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Is a Powerful El Niño Brewing in the Pacific Ocean?

Posted on 23 April 2014 by Rob Painting

Key Points:
  • El Niño puts in an appearance every two to seven years, and involves the abrupt discharge of heat from the tropical ocean to the atmosphere - often resulting in years with warmer-than-average global surface temperatures.
  • Every now and then a very large event occurs, such as the one in 1997-1998 which broke surface temperature records at the time and caused worldwide disruption and damage.
  • The current large build-up and eastward movement of heat in the equatorial subsurface ocean strongly hints at a powerful El Niño developing this year.
  • A powerful El Niño is by no means guaranteed, but should one develop mid-2014 to mid-2015 would likely be the hottest 12 months ever recorded. Unfortunately widespread weather-related chaos and mass coral bleaching is almost certain to follow.

Figure 1 - Ocean temperature vs depth anomalies for the equatorial Pacific in 2014. Image from NOAA CPC.

Normal Transmission in the Tropical Pacific Ocean

The prevailing (dominant) winds in the tropical Pacific Ocean are the easterly trade winds which blow toward the west off the equator. These winds exist, in part, because the strong solar heating of the ocean there drives strong evaporation and the uplift of warm air from the sea surface. Air flows in above the sea surface to take the place of the warm air that has been vertically displaced, but this low-level air curves toward the west due to Earth's eastward rotation - a phenomenon known as the Coriolis Effect.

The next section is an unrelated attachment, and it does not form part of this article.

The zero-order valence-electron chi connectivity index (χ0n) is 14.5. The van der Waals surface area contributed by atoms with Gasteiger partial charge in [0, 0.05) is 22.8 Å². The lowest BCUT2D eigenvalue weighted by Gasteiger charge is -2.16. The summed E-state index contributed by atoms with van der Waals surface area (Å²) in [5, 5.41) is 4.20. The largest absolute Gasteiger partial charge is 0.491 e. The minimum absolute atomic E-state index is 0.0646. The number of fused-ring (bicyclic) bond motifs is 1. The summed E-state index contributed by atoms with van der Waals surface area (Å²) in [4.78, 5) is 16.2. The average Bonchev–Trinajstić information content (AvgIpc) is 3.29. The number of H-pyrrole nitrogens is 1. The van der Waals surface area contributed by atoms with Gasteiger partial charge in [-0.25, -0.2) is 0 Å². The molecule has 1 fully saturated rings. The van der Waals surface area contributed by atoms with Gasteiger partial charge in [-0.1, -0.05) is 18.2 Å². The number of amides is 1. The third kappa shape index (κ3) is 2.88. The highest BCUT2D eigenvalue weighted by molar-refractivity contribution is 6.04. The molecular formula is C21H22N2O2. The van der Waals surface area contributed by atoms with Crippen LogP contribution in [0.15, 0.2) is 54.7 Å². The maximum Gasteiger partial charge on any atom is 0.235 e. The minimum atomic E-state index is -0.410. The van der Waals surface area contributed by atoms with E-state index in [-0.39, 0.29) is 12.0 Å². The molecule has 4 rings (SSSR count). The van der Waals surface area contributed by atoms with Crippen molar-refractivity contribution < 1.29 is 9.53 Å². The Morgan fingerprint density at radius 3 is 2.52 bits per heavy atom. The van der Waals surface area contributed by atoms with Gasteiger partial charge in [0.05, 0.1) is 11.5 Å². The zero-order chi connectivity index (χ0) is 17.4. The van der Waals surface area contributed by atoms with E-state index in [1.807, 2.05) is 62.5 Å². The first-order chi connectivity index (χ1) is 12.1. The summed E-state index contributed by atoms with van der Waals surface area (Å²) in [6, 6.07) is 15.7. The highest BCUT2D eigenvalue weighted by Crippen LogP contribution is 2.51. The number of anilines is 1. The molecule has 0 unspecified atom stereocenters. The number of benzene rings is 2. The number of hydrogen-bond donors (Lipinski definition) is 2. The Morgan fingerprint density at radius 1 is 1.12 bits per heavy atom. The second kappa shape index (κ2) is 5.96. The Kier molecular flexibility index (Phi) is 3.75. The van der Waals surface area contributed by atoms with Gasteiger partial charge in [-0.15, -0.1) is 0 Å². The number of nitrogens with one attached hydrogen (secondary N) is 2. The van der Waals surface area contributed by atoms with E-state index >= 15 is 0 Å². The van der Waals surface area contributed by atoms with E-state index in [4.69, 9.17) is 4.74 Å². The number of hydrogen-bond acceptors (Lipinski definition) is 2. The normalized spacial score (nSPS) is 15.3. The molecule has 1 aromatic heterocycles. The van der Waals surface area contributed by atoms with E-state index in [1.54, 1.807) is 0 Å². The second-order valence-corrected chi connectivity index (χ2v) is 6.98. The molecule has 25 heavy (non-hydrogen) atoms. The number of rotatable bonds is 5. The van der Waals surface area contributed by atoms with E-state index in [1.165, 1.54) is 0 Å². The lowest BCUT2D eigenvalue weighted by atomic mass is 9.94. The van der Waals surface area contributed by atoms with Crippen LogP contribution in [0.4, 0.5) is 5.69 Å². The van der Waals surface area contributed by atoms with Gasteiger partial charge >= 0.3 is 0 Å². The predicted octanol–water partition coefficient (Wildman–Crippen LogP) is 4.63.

An index known as the Southern Oscillation Index (SOI) describes the state of the trade winds, and measures the air pressure difference at sea level between Tahiti in the central Pacific and Darwin at the edge of the western Pacific. Under normal conditions the ocean near Tahiti sits in an area of high pressure, and Darwin in an area of low pressure. As the ocean surface is warmer in the western Pacific there is stronger upward movement of warm moist air (convection) and this lowers atmospheric pressure there relative to the ocean around Tahiti. As a result air at sea level moves 'downhill' from high to low pressure and the trade winds are reinforced.

Figure 2 - recent SOI observations showing present negative conditions - an indication that the pressure at Tahiti is currently lower than that at Darwin. Sustained negative values below -8 generally indicate El Niño conditions. Image from the Australian Bureau of Meteorology (BOM).